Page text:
Additional Reading: Check out our reviews for the Flieger Classic 40 and Classic Sport.


As nice as the case is, the dial is the focal point of the Ikarus. Like me, you may have never have sat down and thought how much you’d like a watch with a dial that shimmers and sparkles in the sunshine. The dial of the Ikarus, which is rhodium-plated and then glass bead-blasted, does just that, and the results are so good. To clarify, the dial doesn’t sparkle like an iced-out monstrosity, nor does it shimmer quite like Mother of Pearl. Instead, the rough surface created by the blasting process rapidly switches from a somber grey to a silvery ash depending on the way the light hits the dial.

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Legibility is still key with a flieger-style watch, and the Ikarus is very easy to read. The outlined Arabic numerals around the dial pop. The six is supplanted by a highly-legible date window and the 12 by a triangle flanked by two dots. The indices, triangle, and all three hands receive a generous application of C3 Super-LumiNova. Although the bold hands and indices aren’t quite as easy to pick out as they are against a traditional black dial, they are in no way camouflaged and nighttime visibility is pretty much on a par.As well as a sapphire crystal on the front with anti-reflective coating, the Ikarus also has sapphire crystal on the back to show off the movement. The ETA 2824-2 is hardly a real head-turner, but it’s given some nice perlage, blued screws, and a custom branded rotor.On the wrist I find the Ikarus to be very comfortable. The length from lug-to-lug is towards the upper limit of my preferred range, and also towards the top of what I would expect given the diameter. The slim profile and down-turned lugs deliver a watch that should wear well under a shirt cuff in most cases, and the muted case finish helps avoid it looking too brash or dominating on the wrist.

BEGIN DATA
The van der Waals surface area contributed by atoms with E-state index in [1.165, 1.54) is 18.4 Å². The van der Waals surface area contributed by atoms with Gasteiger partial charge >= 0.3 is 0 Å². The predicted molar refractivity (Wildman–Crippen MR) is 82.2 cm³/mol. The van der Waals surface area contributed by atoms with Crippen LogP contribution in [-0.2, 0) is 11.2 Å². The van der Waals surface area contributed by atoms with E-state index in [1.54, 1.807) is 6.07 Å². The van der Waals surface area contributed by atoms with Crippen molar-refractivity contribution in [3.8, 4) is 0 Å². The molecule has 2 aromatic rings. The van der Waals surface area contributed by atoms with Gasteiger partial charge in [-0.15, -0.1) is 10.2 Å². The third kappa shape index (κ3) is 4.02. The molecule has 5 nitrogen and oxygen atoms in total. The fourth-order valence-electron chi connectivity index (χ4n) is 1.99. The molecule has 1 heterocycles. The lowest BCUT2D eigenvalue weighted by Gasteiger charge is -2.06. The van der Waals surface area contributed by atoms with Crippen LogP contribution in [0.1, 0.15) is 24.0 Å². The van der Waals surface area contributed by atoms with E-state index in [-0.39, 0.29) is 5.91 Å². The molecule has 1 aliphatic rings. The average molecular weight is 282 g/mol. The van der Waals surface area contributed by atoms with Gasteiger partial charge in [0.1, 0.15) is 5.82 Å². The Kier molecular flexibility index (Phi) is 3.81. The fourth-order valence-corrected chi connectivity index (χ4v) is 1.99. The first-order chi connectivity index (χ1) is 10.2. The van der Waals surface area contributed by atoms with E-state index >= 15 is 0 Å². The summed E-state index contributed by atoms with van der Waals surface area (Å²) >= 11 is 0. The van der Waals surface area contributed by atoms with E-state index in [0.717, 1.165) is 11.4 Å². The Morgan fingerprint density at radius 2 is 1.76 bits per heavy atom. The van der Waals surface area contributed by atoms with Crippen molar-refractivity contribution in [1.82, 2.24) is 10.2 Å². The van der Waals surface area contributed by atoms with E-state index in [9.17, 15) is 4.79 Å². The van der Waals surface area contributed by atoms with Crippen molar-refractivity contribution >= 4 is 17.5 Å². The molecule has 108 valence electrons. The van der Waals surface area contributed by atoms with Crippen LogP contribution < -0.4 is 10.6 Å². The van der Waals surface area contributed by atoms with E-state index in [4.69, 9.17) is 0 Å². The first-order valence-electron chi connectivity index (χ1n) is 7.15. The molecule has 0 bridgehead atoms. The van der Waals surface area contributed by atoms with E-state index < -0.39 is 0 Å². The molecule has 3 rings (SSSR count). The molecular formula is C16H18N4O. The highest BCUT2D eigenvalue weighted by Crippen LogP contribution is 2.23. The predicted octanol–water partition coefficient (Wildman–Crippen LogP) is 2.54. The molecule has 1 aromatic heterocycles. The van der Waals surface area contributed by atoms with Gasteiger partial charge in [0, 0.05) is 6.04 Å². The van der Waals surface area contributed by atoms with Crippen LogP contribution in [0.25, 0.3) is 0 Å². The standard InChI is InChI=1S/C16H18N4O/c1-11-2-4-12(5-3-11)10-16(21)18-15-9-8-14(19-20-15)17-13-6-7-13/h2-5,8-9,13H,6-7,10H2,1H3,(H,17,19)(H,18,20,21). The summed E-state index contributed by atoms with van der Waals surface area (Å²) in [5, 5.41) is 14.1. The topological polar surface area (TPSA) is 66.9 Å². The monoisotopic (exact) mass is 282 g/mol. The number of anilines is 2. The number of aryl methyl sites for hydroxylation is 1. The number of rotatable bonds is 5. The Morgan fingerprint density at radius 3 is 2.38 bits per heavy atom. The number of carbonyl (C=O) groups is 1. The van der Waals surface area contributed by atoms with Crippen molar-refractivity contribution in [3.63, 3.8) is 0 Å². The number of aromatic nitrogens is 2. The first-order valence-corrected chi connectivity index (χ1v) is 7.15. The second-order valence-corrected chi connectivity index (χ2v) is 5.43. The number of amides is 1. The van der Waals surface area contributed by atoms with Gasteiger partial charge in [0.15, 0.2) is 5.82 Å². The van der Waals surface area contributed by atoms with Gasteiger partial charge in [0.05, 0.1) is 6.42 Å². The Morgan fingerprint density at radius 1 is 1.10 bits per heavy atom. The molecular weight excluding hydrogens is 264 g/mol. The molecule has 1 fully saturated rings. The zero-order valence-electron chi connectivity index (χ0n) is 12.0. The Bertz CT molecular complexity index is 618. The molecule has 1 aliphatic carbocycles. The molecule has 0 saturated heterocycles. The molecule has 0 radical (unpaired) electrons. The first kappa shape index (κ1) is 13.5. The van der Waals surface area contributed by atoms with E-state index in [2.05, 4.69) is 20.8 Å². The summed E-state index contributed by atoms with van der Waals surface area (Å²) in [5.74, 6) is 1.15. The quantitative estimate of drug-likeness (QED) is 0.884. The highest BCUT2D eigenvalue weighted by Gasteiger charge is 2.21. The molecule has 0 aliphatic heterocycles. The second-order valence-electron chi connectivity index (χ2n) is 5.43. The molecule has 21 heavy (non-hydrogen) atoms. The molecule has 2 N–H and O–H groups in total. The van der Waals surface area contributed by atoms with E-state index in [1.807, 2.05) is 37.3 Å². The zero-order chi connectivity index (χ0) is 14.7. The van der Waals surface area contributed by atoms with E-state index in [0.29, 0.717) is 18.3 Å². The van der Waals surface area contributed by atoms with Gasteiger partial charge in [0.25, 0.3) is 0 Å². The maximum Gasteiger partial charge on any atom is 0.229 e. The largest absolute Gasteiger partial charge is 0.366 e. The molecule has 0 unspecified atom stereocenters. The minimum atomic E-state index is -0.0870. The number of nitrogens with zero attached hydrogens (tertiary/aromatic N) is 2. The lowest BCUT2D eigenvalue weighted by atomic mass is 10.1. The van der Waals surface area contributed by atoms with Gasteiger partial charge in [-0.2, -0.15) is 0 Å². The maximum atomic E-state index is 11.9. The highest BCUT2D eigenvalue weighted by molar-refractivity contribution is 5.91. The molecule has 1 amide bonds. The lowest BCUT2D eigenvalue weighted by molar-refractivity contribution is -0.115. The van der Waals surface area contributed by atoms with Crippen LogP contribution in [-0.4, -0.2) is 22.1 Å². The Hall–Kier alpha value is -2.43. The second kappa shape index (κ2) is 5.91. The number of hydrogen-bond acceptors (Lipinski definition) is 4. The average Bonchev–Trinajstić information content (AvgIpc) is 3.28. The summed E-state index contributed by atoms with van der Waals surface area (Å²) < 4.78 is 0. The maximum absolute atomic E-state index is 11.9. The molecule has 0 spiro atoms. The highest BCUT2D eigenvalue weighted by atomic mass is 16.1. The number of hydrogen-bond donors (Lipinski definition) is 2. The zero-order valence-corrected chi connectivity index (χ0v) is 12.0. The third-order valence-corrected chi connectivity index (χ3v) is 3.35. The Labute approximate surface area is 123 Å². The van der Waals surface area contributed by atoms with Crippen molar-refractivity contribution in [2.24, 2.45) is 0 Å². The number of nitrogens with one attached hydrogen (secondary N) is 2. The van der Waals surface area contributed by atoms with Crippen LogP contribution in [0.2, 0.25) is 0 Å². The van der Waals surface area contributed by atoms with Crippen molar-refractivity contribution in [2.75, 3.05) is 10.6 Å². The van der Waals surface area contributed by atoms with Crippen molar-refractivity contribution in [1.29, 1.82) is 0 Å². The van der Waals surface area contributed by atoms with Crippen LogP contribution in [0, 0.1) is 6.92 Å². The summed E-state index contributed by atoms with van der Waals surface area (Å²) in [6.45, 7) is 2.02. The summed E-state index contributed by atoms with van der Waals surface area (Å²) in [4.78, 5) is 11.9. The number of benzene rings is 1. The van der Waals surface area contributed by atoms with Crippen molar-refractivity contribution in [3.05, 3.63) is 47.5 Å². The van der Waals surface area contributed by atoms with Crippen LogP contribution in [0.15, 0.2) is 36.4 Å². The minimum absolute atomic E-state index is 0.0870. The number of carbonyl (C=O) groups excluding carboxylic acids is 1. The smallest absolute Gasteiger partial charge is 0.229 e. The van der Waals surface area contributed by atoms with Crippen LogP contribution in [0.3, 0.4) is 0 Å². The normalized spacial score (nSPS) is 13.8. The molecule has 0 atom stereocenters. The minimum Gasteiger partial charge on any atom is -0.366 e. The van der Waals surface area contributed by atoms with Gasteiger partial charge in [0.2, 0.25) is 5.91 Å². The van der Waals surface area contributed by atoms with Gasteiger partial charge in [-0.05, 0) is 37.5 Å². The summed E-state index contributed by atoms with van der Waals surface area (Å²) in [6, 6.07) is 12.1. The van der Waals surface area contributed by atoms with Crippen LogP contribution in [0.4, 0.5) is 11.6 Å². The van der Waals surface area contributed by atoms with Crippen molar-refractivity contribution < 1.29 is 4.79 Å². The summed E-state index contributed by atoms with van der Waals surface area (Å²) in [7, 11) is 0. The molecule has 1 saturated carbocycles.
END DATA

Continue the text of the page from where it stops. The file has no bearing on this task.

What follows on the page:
Several strap options are available from Stowa, and it’s almost surprising how much they change the tone of the watch. Black leather with minimal grain reinforces the civilian look that Jörg Schauer intended. A traditional riveted brown leather strap brings out more of the flieger DNA that is still present. Although I chose to spend most of my time wearing the Ikarus on Stowa’s riveted strap, it does look slightly out of place in more formal attire. As much as the watch can straddle multiple situations and dress codes effortlessly, the strap needs a little switching around to suit. With either option, the stock leather strap offered by Stowa is soft and supple. It’s one of the few cases I’ve found recently where the strap paired by the manufacturer nails both aesthetics and quality.If you set out looking for a flieger, then you are likely to gravitate towards a more traditional offering, either a Type-A or Type-B. Stowa are one of those brands that should undoubtedly be on the shortlist. If, like me, you’re not quite looking for that cosmetically accurate reproduction of a flieger, but instead want something that feels a little more modern without straying too far from the typical aesthetic, then the Ikarus is a great option. The Ikarus is available directly from Stowa with a starting price of €680 (including VAT), which for US buyers is roughly $670 as of this writing, making this an exceptional value. Stowa

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Brad stumbled into the watch world in 2011 and has been falling down the rabbit hole ever since. Based in London, Brad's interests lie in anything that ticks, sweeps or hums and is slightly off the beaten track.